There is no kitchen on earth, I think, that treats almonds better than Sicily’s. Trapani’s pesto calls for almonds and parsley, and cooks on the Aeolian Islands sauce their pasta with a thick tomato and almond sauce; almonds are also ground and added to a veal and chocolate stuffing for savory pies, stirred into chicken stews, and scattered over salads.
As far as sweets go, almond paste is so important in Sicily that it goes by the name of pasta reale (royal paste). Sicilians are skilled at making marzipan pastries shaped like fruit painted in bold colors (a specialty of the nuns of the Martorana convent) and an abundance of almond cookies, macaroons, and cakes. The best time to enjoy all of these sweets is February, when almond trees are in bloom and islanders are busy celebrating spring with almond festivals that hark back to pagan days.
The cookies here are chewy, dense, and sweet, the sort of almond cookies every Sicilian bakery offers. They can be studded with pine nuts or enriched with chopped nuts. For best results, I suggest that you weigh the almonds and sugar rather than measuring by volume, as the amounts will be consistent every time. And when making this dough, remember not to add all of the egg whites; add only as much as needed for the dough to come together. If you add too much egg white, the dough will be too liquid, and the cookies will flatten and spread while baking; while they will still be delicious, they will be crisp rather than chewy. Since the cookies harden as they cool, don’t overbake them; once they are set and blistered (they will still be pale), they are done.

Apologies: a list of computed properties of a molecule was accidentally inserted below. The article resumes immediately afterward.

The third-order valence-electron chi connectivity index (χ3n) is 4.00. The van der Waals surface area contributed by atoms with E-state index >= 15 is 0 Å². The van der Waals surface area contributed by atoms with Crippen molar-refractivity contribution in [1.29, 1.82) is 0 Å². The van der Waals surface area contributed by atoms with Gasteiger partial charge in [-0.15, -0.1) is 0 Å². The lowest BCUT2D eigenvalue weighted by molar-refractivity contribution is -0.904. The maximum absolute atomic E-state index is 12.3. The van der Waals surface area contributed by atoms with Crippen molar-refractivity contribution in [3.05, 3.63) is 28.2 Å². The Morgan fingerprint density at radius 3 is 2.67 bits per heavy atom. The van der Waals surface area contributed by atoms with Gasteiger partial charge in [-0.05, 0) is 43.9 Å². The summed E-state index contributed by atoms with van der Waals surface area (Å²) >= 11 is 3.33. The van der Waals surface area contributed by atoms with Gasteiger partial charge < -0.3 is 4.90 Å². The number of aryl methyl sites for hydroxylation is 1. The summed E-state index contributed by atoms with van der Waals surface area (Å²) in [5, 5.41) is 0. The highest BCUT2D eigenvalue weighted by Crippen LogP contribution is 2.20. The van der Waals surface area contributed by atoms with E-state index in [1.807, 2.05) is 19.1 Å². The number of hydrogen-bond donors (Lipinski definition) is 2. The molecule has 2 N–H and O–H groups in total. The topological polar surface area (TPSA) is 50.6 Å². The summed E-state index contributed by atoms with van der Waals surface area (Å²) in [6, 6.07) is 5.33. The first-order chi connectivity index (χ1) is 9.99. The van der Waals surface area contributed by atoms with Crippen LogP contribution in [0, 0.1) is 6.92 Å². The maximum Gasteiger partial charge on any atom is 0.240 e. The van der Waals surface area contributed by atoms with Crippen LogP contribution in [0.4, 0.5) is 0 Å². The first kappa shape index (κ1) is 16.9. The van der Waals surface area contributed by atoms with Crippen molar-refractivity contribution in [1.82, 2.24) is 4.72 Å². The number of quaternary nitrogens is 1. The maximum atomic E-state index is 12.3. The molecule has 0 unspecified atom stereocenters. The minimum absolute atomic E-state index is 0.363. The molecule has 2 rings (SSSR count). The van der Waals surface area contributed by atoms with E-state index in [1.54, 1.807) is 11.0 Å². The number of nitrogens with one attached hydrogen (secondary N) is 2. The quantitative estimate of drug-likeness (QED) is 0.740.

Makes 2 dozen cookies
- 8 ounces blanched almonds
- 8 ounces granulated sugar
- 1/8 teaspoon fine sea salt
- 1 and ½ teaspoons almond extract
- 1 tablespoon honey
- 2 large egg whites, beaten to blend
- ½ cup confectioner’s sugar
Preheat the oven to 325 degrees (preferably set on convection bake).
Line 2 baking sheets with parchment paper.
Place the almonds in a food processor. Add the sugar and salt, and process to a very fine powder, about 2 minutes.
In a small bowl, combine the honey and almond extract.
Place the ground almond mixture in a bowl. Stir in the honey mixture with a fork. Add just enough egg white to make a mixture that holds together when compressed firmly between your fingers. Do not add too much egg white or the cookies will flatten and lose their shape as they bake (even a teaspoon too much egg white will yield flat cookies, so be careful at this step).
Turn the dough out on a counter and knead for 1 to 2 minutes, forming a cohesive dough. Dust the counter with the confectioner’s sugar.
Working on top of the confectioner’s sugar, roll into a 2-inch-wide log. Cut into 1/2-inch pieces, roll each piece into a ball, and place 2 inches apart on the prepared baking sheet. Pinch the top of each cookie twice between your thumb and index finger, creating four small indentations.
(If making pine nut cookies, at this point you shjuld insert about 6 pine nuts into each cookie, pointy side down. Press gently to imbed the nuts into the cookies.)
Bake the cookies for 7 minutes, or until set and blistery and still white. Do not overbake: these cookies should be moist and chewy, not dry, and should not take on any color. (It is best to err on the side of underbaking; the cookies will dry as they cool.)
Cool on a rack. Store in airtight tins up to 2 weeks.